Subdivisions & Lots
The subdivision process allows for the division of property with distinct, official legal descriptions. Property is divided into a tract or tracts with proper ingress, egress, and easements and dedications to provide for adequate infrastructure to provide water, sewer, storm drainage, electric, cable, gas, emergency, and other services safely.
Subdivision & Development Regulations
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What is a Lot Split and Lot Line Adjustment?
Oklahoma State Statutes, Title 19, § 863.10 states that when property is being conveyed that is not an entire approved or official lot, it must be approved by the local Commission if the property is platted, or if any parcel of the unplatted property is five acres or less. These types of property transfers are referred to as ‘Lot Splits’ and the Commission shall apply the same regulations as are applied to subdivisions for planning purposes. The Tulsa Metropolitan Area Planning Commission (TMAPC) has jurisdiction for all of the City of Tulsa and the unincorporated parts of Tulsa County.
Oklahoma State Statutes, Title 19, § 863.9. states that property being divided into five or more tracts/parcels or involving the right-of-way or alignment of an existing or proposed street or highway is considered to be a subdivision rather than a lot-split.
Land divisions that are exempt from the lot split or subdivision process are required to apply for Exempt Land Division status through the TMAPC office. This application will result in stamp on the deeds of the new properties that states the following:
I, [insert name], Land Use Administrator for the Tulsa Metropolitan Area Planning Commission (TMAPC), certify that this conveyance does not constitute a land division requiring review under otherwise applicable subdivision or lot split procedures of the TMAPC. Because of its “exempt” status, the TMAPC has not reviewed this land division for compliance with applicable zoning and subdivision regulations. Prospective purchasers should be aware that plans for building and development may be denied for lots that do not meet applicable zoning, subdivision or building regulations. This approval expires if not recorded before [insert date].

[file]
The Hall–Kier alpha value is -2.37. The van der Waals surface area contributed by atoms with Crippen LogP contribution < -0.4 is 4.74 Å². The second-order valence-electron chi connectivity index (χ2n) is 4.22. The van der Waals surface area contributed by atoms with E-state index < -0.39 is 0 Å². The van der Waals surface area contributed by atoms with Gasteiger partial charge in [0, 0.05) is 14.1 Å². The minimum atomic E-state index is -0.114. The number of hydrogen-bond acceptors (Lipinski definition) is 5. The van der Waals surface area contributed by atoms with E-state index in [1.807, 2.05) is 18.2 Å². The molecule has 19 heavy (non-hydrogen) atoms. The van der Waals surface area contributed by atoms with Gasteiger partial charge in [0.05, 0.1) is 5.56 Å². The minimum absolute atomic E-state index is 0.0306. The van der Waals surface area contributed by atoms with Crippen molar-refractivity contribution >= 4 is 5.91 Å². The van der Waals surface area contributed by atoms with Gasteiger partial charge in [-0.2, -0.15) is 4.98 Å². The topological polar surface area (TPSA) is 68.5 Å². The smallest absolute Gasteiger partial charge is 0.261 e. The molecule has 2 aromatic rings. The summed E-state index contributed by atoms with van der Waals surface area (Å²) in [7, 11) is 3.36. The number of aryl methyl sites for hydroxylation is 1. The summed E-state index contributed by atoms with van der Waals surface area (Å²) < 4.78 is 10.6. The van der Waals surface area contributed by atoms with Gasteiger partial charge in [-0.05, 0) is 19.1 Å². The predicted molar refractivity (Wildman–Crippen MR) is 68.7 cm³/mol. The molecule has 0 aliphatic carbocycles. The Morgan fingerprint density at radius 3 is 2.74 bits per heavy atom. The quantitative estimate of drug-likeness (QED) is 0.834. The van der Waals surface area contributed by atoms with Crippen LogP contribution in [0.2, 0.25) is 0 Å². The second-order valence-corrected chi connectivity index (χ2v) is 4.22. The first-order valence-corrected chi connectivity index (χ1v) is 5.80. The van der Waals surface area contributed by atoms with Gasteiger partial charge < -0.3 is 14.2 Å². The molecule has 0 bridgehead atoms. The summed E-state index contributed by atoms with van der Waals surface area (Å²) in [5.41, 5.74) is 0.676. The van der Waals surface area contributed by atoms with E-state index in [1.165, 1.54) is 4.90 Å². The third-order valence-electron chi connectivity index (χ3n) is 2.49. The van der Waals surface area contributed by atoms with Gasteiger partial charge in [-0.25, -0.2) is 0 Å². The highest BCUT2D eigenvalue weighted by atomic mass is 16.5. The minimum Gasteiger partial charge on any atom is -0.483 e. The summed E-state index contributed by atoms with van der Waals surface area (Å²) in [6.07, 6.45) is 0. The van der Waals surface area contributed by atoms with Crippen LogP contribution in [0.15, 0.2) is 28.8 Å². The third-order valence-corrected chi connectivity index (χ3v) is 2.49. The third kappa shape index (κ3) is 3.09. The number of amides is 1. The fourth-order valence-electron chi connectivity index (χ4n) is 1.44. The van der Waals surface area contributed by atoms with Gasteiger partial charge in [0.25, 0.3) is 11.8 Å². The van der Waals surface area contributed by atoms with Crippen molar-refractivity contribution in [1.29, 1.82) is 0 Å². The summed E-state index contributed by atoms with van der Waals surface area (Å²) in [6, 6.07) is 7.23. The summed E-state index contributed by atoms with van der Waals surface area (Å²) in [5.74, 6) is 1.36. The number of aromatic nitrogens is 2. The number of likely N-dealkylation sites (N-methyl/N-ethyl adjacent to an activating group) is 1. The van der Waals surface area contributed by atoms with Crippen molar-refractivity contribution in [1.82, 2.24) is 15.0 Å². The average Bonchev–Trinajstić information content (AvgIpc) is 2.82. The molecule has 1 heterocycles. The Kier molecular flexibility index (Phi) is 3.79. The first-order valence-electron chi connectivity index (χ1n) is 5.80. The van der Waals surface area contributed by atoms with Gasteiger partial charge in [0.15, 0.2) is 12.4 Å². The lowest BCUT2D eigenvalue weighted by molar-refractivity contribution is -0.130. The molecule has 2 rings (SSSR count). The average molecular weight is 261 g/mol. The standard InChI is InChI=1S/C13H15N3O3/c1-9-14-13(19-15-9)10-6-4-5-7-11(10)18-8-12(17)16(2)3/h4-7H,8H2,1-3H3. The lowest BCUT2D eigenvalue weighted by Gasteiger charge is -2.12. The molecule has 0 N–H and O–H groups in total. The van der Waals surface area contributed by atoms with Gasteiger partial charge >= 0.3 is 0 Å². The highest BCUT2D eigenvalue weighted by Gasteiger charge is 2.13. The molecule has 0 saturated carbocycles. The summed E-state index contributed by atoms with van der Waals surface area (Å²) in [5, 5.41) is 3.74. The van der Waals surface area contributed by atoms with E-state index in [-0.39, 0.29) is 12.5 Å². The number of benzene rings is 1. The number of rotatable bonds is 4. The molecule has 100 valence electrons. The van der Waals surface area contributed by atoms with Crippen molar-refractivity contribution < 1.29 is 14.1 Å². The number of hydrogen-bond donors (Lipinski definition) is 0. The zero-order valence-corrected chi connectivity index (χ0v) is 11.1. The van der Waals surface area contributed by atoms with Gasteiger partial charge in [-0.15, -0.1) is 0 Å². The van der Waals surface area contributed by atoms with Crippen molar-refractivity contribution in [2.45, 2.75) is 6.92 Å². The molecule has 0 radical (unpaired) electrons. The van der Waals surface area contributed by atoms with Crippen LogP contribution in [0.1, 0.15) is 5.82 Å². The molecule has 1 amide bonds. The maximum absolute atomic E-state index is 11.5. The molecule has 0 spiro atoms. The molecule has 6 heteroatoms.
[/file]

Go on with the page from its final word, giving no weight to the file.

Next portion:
Lot Splits that involves the division or land and or the combination of two or more previously separate parcels of land is called a ‘Lot Line Adjustment’.
Lot-splits and Lot Line Adjustments are also governed under the Subdivision and Development Regulations for the Tulsa Metropolitan Area.
Can My Property Be Split?
Important Terms for Agricultural and Residential Zoning Districts
The Agricultural and Residential zoning districts have four requirements that may seem confusing: the lot area, the land area per dwelling unit, the average lot width, and the street frontage.
Lot Area is the size of the lot of record.
Land Area is the area of a lot plus one-half or 30 feet, whichever is less, of the right-of- way of any abutting street to which the lot has access. Note that this is the land area per dwelling unit. The measurement is only applicable to Unincorporated Tulsa County Applications.